Usually when the migration is mentioned, thoughts turn immediately to Tanzania and the stampeding hordes of zebra and wildebeest, plunging down river banks, avoiding the crocs, snapping eagerly at their heels. Whilst Botswana may not have the same huge numbers of migrating zebra, they do in fact have their own migration.


During the dry season, Nxai Pan and the Makgadikgadi are parched and the earth salt-crusted. It’s hard to believe anything can survive here, but come the rains (usually in late November), the landscape is transformed. The ground sprouts with succulent, sweet grasses and pools fill with water once again. Life is good at this time of year, food and water are plentiful. It’s the time of year when many animals have their young, and there are cute, playful zebra foals in abundance, with their long lanky legs. Did you know that they have such long legs so that they are not easy to pick out amongst the crowd, giving them a chance to go unnoticed by hungry predators?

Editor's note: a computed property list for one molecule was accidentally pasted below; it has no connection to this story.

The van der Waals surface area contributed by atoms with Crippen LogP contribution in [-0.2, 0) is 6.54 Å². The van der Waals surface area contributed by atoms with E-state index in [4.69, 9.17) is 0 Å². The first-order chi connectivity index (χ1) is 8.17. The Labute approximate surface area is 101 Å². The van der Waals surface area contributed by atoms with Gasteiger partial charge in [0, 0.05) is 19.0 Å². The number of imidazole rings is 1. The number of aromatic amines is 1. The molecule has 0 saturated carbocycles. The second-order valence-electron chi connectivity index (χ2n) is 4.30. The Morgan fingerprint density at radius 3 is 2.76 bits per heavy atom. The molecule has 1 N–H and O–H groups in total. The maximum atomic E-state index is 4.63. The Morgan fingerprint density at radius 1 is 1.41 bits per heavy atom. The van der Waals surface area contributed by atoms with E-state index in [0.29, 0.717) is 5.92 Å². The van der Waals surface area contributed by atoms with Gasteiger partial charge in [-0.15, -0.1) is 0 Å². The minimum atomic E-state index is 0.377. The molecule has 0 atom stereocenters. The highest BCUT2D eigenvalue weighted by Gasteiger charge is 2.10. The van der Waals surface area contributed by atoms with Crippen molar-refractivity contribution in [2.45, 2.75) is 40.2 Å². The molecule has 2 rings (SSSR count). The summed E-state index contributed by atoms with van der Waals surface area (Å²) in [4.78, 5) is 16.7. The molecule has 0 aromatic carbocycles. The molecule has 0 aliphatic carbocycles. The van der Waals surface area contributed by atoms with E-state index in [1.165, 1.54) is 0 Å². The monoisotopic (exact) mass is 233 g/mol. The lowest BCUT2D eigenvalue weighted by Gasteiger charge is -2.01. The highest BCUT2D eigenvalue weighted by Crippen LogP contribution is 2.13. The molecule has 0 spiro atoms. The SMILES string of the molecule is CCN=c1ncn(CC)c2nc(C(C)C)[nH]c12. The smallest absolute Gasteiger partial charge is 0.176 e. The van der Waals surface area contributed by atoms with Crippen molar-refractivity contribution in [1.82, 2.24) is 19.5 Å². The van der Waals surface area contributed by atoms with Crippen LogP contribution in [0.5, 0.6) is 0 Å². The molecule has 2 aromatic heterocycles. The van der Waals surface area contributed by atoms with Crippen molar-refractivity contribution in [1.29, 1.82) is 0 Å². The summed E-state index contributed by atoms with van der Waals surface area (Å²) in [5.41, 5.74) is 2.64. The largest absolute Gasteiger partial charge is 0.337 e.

As the rainy season ends (around March) and the water pools dry up, the grass dies and the area becomes a parched wasteland again, where do the zebras go?


Elephants without borders, with the help of some collared zebra, have been monitoring the movement of zebra from Nxai Pan and the Makgadikgadi, and there are two distinct migration routes.

Zebra Migration Botswana

The main ones sees the zebra making the 250km trek north to the Chobe River, sometimes covering as much as 30km a day. They move in smaller family groups that the huge herds of the Serengeti, but it’s a migration nonetheless and quite a spectacular site. From May to November, the herds collect on the riverbanks and floodplains of Chobe before making the journey back down south for the rains.


Other groups take a different migration route and head from the Makgadikgadi south west to the Boteti River where they will spend the dry season close to the water before heading back to the pans when the rains begin and so the cycle starts again!


So, whilst Botswana’s migration is smaller than Tanzania’s it’s still an impressive sight and easy to see why a gathering of zebras is called a dazzle!